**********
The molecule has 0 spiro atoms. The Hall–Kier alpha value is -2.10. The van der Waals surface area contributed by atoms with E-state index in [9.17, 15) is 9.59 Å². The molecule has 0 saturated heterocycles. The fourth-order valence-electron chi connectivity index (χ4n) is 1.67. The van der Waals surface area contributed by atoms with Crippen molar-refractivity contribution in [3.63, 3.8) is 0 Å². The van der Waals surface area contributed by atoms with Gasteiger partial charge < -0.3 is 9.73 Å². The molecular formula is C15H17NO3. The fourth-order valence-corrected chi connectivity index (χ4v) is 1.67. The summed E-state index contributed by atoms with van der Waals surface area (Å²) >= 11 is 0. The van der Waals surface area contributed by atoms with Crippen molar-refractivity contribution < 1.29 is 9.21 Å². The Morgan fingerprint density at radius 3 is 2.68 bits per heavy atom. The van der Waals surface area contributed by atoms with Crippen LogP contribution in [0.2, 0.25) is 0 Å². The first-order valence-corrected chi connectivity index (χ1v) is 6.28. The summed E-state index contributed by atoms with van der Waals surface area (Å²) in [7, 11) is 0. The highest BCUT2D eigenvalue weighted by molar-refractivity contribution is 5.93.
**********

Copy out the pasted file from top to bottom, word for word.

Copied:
The molecule has 0 spiro atoms. The Hall–Kier alpha value is -2.10. The van der Waals surface area contributed by atoms with E-state index in [9.17, 15) is 9.59 Å². The molecule has 0 saturated heterocycles. The fourth-order valence-electron chi connectivity index (χ4n) is 1.67. The van der Waals surface area contributed by atoms with Crippen molar-refractivity contribution in [3.63, 3.8) is 0 Å². The van der Waals surface area contributed by atoms with Gasteiger partial charge < -0.3 is 9.73 Å². The molecular formula is C15H17NO3. The fourth-order valence-corrected chi connectivity index (χ4v) is 1.67. The summed E-state index contributed by atoms with van der Waals surface area (Å²) >= 11 is 0. The van der Waals surface area contributed by atoms with Crippen molar-refractivity contribution < 1.29 is 9.21 Å². The Morgan fingerprint density at radius 3 is 2.68 bits per heavy atom. The van der Waals surface area contributed by atoms with Crippen LogP contribution in [0.2, 0.25) is 0 Å². The first-order valence-corrected chi connectivity index (χ1v) is 6.28. The summed E-state index contributed by atoms with van der Waals surface area (Å²) in [7, 11) is 0. The highest BCUT2D eigenvalue weighted by molar-refractivity contribution is 5.93.